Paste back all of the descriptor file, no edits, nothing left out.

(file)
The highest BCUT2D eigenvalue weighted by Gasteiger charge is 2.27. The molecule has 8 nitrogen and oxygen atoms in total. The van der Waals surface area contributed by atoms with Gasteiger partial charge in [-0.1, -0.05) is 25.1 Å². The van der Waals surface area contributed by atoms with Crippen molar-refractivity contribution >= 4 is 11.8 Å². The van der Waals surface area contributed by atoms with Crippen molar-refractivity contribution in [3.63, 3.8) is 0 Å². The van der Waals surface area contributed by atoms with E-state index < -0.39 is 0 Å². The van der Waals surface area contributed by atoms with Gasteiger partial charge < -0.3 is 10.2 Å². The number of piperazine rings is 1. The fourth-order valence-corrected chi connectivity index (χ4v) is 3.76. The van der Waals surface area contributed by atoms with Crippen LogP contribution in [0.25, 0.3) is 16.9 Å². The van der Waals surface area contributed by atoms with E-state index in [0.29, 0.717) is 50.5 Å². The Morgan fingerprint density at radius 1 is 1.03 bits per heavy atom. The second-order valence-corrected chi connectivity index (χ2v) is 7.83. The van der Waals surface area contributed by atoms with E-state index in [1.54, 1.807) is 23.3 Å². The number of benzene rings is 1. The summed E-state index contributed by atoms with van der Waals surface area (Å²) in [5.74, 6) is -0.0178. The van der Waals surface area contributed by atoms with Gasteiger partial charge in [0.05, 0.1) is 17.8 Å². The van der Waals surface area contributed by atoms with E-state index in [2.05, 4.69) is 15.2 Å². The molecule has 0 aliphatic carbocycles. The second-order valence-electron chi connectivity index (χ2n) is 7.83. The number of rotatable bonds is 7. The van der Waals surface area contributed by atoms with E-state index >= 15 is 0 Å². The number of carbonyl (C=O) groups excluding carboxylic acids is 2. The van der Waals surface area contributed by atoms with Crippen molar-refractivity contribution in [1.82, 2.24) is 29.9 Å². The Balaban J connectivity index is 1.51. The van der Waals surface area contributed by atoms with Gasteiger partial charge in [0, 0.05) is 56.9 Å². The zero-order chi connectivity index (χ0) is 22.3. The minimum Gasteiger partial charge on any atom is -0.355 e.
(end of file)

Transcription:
The highest BCUT2D eigenvalue weighted by Gasteiger charge is 2.27. The molecule has 8 nitrogen and oxygen atoms in total. The van der Waals surface area contributed by atoms with Gasteiger partial charge in [-0.1, -0.05) is 25.1 Å². The van der Waals surface area contributed by atoms with Crippen molar-refractivity contribution >= 4 is 11.8 Å². The van der Waals surface area contributed by atoms with Crippen molar-refractivity contribution in [3.63, 3.8) is 0 Å². The van der Waals surface area contributed by atoms with E-state index < -0.39 is 0 Å². The van der Waals surface area contributed by atoms with Gasteiger partial charge < -0.3 is 10.2 Å². The number of piperazine rings is 1. The fourth-order valence-corrected chi connectivity index (χ4v) is 3.76. The van der Waals surface area contributed by atoms with Crippen LogP contribution in [0.25, 0.3) is 16.9 Å². The van der Waals surface area contributed by atoms with E-state index in [0.29, 0.717) is 50.5 Å². The Morgan fingerprint density at radius 1 is 1.03 bits per heavy atom. The second-order valence-corrected chi connectivity index (χ2v) is 7.83. The van der Waals surface area contributed by atoms with E-state index in [1.54, 1.807) is 23.3 Å². The number of benzene rings is 1. The summed E-state index contributed by atoms with van der Waals surface area (Å²) in [5.74, 6) is -0.0178. The van der Waals surface area contributed by atoms with Gasteiger partial charge in [0.05, 0.1) is 17.8 Å². The van der Waals surface area contributed by atoms with E-state index in [2.05, 4.69) is 15.2 Å². The molecule has 0 aliphatic carbocycles. The second-order valence-electron chi connectivity index (χ2n) is 7.83. The number of rotatable bonds is 7. The van der Waals surface area contributed by atoms with E-state index >= 15 is 0 Å². The number of carbonyl (C=O) groups excluding carboxylic acids is 2. The van der Waals surface area contributed by atoms with Crippen molar-refractivity contribution in [1.82, 2.24) is 29.9 Å². The Balaban J connectivity index is 1.51. The van der Waals surface area contributed by atoms with Gasteiger partial charge in [0, 0.05) is 56.9 Å². The zero-order chi connectivity index (χ0) is 22.3. The minimum Gasteiger partial charge on any atom is -0.355 e.